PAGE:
Saint Andrews out almost $4,000 after repairing vandalism

·3 min read

The Town of Saint Andrews is facing almost $4,000 in expenses to repair vandalism, according to Chris Spear, the town's chief administration officer and treasurer.

A wave of spray paint tagging on traffic signs, garbage cans, park benches, and public and business washrooms, which began in June, has got the town concerned about the cost of continuing to do these repairs due to ongoing acts of vandalism, he said.

Spear said the town "started noticing it here and there [in June], and then it became almost every night something was getting tagged."

The Town of Saint Andrews posted on its Facebook page in mid-July to ask "residents to keep an active eye out" for any sightings of those who may be causing this undesired art on "signs, walls or fences." In the post, the town also asked people to review their security camera footage for any clues.

Spear said the town has tried to clean some tags off with some success, while some have been painted over, and those tags they were unable to remove, they had to get the signs replaced. He also mentioned that the town is trying to get rid of these tags as soon as possible since they can be a distraction for the many tourists who visit Saint Andrews.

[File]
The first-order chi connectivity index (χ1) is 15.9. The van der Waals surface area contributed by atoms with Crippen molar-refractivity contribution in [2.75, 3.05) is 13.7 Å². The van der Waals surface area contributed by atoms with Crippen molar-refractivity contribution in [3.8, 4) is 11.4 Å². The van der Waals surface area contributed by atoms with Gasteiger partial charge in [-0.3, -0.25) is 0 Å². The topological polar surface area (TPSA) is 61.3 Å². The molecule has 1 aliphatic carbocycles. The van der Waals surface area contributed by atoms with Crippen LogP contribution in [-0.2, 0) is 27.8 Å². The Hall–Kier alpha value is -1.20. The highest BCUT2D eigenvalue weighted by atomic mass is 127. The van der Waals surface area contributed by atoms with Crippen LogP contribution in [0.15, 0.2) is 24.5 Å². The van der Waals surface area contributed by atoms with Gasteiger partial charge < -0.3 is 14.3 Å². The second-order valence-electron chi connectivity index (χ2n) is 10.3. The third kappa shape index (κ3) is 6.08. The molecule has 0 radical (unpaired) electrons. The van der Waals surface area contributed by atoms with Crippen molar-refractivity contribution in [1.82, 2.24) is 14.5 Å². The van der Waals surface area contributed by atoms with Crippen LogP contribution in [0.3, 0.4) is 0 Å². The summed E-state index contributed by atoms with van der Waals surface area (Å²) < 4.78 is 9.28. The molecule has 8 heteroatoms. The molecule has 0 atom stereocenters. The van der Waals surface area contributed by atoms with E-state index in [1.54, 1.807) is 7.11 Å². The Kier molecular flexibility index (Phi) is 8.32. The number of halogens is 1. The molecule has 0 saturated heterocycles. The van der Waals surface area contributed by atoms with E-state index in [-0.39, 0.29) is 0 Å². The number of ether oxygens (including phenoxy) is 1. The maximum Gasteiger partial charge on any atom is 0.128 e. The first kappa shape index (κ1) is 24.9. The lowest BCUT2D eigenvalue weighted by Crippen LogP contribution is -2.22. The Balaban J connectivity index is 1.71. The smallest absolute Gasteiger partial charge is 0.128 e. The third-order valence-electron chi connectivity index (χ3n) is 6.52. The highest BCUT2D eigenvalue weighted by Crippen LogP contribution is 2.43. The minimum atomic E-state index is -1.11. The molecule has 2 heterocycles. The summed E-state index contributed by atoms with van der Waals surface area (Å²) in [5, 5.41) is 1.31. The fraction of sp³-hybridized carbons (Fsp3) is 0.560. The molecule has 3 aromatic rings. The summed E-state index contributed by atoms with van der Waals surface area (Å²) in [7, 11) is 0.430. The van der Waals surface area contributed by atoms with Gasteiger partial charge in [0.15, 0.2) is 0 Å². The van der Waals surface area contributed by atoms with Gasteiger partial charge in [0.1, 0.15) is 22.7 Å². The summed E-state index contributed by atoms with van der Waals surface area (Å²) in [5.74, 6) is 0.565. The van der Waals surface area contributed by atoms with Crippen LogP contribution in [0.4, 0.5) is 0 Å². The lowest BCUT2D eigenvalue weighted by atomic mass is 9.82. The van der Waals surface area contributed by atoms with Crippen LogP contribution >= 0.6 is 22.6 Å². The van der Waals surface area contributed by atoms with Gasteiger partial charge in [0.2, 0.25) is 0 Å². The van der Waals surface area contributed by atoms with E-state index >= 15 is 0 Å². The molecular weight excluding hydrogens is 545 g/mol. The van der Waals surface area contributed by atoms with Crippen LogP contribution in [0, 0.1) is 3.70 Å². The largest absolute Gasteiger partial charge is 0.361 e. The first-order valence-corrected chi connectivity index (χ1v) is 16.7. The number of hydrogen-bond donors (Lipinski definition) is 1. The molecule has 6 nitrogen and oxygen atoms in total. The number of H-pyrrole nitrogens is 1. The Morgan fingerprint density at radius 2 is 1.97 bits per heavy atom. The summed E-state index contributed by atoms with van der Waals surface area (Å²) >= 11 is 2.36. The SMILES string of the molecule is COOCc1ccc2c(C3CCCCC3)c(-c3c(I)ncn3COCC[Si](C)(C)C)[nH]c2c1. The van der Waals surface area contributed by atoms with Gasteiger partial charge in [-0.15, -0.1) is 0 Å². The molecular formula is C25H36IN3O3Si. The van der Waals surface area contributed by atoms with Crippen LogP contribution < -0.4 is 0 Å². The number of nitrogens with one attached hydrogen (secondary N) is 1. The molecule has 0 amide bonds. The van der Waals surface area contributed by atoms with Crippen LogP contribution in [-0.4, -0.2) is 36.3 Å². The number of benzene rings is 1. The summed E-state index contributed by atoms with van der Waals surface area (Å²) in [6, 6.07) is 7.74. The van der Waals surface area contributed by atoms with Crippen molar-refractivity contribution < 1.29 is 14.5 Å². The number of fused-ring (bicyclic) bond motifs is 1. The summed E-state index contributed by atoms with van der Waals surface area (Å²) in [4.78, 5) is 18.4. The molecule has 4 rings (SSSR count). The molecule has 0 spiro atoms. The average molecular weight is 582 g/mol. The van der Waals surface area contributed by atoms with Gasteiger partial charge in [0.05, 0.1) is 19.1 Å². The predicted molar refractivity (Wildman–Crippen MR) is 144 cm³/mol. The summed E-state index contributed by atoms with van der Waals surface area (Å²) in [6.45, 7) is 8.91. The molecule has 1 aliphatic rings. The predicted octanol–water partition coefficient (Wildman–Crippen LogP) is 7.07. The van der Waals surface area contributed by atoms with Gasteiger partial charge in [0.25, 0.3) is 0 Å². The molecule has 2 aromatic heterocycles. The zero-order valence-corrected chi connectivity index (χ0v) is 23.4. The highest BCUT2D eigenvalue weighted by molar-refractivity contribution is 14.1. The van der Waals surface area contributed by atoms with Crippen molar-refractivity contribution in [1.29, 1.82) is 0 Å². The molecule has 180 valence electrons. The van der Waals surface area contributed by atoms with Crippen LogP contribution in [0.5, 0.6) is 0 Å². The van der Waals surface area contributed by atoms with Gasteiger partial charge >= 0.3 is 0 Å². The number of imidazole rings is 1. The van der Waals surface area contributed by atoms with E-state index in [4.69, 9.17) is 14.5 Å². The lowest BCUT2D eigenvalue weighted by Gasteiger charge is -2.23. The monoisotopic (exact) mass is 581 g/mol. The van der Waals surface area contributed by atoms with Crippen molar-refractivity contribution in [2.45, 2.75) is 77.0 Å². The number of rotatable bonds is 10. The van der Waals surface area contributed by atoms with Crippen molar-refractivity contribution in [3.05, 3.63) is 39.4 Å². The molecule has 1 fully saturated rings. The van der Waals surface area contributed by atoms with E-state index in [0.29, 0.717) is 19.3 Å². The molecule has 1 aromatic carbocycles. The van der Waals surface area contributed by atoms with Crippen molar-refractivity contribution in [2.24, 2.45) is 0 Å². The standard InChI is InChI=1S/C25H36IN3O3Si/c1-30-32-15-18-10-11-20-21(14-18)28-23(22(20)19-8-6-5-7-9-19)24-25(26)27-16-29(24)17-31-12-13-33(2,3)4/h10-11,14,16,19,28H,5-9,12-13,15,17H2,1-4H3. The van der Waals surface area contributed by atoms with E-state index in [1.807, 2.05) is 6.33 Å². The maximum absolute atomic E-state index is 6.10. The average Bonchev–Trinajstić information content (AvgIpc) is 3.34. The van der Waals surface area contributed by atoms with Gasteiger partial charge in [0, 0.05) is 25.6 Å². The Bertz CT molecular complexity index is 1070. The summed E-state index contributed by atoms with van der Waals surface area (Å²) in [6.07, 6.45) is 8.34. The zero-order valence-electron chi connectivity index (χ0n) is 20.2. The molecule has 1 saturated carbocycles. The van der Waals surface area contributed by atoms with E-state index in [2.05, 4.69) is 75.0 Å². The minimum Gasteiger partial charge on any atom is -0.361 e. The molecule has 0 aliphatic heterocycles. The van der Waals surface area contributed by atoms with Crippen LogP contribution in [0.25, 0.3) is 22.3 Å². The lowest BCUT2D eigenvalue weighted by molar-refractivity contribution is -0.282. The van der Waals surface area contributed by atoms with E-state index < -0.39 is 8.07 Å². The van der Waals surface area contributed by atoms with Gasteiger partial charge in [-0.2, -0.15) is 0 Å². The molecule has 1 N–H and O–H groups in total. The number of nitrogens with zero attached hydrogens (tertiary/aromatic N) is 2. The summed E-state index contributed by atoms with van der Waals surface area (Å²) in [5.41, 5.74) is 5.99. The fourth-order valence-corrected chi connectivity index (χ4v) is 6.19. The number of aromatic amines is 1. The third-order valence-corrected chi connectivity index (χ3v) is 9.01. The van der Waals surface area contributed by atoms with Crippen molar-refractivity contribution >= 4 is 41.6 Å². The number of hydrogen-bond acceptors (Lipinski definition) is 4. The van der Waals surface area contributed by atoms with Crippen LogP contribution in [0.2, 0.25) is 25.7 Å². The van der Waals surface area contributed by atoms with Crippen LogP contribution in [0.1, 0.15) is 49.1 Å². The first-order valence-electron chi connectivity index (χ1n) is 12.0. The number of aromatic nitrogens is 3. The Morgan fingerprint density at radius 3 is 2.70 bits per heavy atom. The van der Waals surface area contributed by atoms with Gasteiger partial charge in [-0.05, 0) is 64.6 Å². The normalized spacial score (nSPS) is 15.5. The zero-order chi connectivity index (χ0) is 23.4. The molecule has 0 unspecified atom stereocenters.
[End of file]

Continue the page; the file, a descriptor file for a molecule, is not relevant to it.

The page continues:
Although the frequency has slowed down a bit, Spear said the tags still keep appearing around town, with as many as 20 signs having been vandalized to date. In most cases, the tag is a "fancy signature," he said.

The complaints have been minimal since a town crew has spotted and cleaned the tags before the public can see them, Spear said, but a handful of private property owners have raised concerns. If not controlled, the tagging will reduce the quality of the visitor experience, which is one of the town's strengths, he added.

Spear said the RCMP has been helping through patrols and conducting investigations, while the town itself has rolled out emails to its community contacts to spread awareness to stop the graffiti.

Saint Andrews RCMP Cpl. Jayson Hansen said the tagging incidents have recently been less frequent than earlier, and there have not been any major complaints. However, he said one complaint investigation had to be put on hold after a resident submitted a picture of someone on the King Street wharf but later refused to cooperate by providing more details.

Hansen said tampering with traffic signs can lead to accidents involving serious charges. Officers are notifying the town whenever they spot a tag or require a sign to be fixed, he said, but there isn't an ongoing investigation at this point due to a lack of information.

Saint Andrews Mayor Brad Henderson said there are "probably a lot of big communities that look at Saint Andrews and say, 'Your vandalism isn't that bad,' but you know, you wanna keep your community looking as good as possible.

"When you see multiple, I guess they call them tags, by the same graffiti artist in places where it shouldn't be, it's problematic," he said, "but we are hoping to have a result, very, very soon with the cooperation and, obviously, the leadership from the RCMP which town staff's working with."

Rhythm Rathi, Local Journalism Initiative Reporter, Telegraph-Journal